22 Copyright © 2009 Pearson Addison-Wesley. All rights reserved Monetary Approach to Exchange Rates (cont.) The increase in nominal interest rates decreases the real demand for money. In order for the money market to maintain equilibrium in the LR, prices must jump up so that P US = M s US /L (R $, Y US ). In order to maintain PPP, the exchange rate must jump up (the dollar must depreciate) so that E $/€ = P US /P EU Thereafter, the money supply and prices are predicted to grow at rate π +  π and the domestic currency is predicted to depreciate at the same rate.

23 Copyright © 2009 Pearson Addison-Wesley. All rights reserved Monetary Approach to Exchange Rates (cont.) How does the foreign exchange market react at time t 0 ? People now expect more rapid future money supply growth and dollar depreciation. Investors respond by moving into foreign deposits, which momentarily offer higher expected returns. This causes the dollar to depreciate in the foreign exchange market, moving to a new trend line along which depreciation is more rapid than it was up to time t 0.

24 Fig. 1: LR Time Paths of U.S. Economic Variables After a Permanent Increase in the Growth Rate of U.S. M S

25 Copyright © 2009 Pearson Addison-Wesley. All rights reserved The Role of Inflation and Expectations In the LR model without PPP: A permanent increase in the U.S. money supply eventually leads to a rise in the U.S. price level. No inflation is predicted to occur in the LR, but only during the transition to the LR equilibrium. During the transition, inflation causes the nominal interest rate to increase to its LR value. Expectations of higher U.S. inflation cause the expected return on euro deposits to increase, making the dollar depreciate before the transition period.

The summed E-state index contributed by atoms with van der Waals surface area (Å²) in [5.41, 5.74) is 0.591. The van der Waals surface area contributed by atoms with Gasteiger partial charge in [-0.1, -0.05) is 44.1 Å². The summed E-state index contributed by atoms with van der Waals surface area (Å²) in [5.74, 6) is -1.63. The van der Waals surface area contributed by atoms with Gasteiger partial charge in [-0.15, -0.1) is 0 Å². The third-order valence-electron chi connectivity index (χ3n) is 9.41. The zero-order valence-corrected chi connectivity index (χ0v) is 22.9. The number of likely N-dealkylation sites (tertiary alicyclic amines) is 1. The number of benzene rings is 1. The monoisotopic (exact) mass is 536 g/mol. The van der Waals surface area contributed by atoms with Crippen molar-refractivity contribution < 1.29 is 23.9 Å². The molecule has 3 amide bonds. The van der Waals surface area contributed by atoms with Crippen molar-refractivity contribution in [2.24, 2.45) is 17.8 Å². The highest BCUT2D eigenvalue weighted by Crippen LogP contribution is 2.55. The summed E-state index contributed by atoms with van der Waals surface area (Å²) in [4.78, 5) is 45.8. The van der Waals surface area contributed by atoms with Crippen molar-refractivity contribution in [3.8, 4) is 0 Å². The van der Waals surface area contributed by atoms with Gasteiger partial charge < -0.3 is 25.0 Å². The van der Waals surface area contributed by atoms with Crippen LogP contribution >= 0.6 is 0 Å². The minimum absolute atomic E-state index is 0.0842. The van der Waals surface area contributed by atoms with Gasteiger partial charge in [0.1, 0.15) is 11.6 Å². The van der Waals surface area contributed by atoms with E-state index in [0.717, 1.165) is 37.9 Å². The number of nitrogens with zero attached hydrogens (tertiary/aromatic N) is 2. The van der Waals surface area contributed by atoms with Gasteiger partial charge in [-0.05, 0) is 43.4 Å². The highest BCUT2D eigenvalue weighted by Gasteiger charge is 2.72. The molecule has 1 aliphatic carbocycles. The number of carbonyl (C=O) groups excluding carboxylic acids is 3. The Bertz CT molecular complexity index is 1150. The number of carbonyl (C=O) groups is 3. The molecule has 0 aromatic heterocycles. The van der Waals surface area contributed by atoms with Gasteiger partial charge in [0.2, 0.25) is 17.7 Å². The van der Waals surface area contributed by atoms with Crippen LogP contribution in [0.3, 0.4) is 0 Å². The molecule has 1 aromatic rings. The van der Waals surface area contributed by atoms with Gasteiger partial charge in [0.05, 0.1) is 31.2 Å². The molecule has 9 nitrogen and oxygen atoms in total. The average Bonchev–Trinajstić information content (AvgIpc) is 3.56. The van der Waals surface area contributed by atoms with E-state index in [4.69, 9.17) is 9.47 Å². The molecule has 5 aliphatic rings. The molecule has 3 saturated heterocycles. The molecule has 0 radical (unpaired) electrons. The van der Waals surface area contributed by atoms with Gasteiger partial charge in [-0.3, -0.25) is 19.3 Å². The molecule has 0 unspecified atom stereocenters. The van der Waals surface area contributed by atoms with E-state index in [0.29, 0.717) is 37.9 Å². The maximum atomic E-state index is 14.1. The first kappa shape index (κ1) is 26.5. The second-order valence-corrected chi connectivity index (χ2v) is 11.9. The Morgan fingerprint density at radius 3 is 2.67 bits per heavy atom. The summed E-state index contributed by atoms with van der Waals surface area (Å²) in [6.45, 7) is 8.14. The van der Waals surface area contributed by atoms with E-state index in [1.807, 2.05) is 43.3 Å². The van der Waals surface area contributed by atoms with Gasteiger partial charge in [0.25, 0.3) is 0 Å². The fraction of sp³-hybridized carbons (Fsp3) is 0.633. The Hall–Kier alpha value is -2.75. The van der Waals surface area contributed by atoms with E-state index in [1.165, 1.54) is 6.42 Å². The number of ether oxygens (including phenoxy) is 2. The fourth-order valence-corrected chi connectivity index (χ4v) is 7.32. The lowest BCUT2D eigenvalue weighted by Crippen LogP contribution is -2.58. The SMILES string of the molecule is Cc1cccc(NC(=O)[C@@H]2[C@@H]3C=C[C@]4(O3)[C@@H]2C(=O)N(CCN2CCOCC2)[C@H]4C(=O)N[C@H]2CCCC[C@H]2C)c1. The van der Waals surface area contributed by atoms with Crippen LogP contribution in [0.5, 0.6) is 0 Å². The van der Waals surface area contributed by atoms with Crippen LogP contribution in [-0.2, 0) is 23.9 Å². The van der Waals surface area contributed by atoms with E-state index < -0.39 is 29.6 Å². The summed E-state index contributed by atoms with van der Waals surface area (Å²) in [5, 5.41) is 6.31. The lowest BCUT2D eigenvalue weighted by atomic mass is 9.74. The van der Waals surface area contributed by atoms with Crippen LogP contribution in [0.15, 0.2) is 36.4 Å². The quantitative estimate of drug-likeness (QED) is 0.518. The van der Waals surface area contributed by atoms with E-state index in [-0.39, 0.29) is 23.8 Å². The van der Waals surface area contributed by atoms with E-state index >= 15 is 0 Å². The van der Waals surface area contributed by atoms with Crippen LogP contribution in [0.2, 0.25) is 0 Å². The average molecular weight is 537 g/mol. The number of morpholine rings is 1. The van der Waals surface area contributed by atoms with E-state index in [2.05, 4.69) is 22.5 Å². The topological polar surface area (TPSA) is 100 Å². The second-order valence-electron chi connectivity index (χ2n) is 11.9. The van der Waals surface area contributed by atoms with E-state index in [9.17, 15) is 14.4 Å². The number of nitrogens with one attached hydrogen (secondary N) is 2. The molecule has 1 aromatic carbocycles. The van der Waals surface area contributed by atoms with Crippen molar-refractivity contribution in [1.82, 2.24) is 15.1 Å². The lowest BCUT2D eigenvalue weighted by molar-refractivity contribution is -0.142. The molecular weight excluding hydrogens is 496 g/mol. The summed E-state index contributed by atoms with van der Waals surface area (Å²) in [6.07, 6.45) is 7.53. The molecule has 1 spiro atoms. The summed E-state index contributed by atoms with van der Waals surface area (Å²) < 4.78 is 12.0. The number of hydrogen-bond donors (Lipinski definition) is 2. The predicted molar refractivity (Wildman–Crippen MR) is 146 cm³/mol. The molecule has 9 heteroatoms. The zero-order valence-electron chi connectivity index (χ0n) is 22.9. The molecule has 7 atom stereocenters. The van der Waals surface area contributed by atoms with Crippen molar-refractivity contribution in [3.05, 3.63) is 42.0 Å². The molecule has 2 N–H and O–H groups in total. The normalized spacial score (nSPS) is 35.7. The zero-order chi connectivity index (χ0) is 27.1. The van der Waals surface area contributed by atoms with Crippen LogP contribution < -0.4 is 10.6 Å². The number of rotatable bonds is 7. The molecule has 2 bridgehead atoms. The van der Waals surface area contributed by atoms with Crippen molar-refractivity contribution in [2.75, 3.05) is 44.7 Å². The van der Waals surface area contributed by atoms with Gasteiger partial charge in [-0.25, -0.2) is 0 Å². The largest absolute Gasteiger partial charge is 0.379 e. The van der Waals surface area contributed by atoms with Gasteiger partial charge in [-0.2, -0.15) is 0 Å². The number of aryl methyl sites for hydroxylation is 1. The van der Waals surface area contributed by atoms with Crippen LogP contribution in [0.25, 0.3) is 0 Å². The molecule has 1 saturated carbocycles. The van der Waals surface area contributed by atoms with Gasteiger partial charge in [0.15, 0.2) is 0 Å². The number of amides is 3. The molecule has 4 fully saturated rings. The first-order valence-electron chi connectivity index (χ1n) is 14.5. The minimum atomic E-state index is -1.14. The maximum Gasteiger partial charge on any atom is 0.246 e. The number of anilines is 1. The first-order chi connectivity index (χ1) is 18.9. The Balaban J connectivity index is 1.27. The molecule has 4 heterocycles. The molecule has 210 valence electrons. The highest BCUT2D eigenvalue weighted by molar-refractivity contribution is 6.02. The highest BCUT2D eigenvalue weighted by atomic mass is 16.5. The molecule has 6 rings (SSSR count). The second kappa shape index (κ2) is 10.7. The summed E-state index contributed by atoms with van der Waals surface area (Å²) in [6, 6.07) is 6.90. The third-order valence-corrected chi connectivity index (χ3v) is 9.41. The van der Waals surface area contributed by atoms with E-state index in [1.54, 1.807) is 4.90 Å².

26 Copyright © 2009 Pearson Addison-Wesley. All rights reserved The Role of Inflation and Expectations (cont.) In the monetary approach (with PPP), the rate of inflation increases permanently when the growth rate of the U.S. money supply increases permanently. With persistent U.S. inflation (above European inflation), the monetary approach also predicts an increase in the U.S. nominal interest rate. Expectations of higher U.S. inflation cause the expected purchasing power of the dollar to decrease relative to the expected purchasing power of the euro, thereby making the dollar depreciate.

27 Copyright © 2009 Pearson Addison-Wesley. All rights reserved The Role of Inflation and Expectations (cont.) In the LR model without PPP, the U.S. price level does not immediately adjust even if expectations of inflation adjust,  causing the exchange rate to overshoot (causing the dollar to depreciate more than) its LR value. In the monetary approach (with PPP), the price level adjusts immediately with expectations of inflation,  causing the domestic currency to depreciate, but with no overshooting.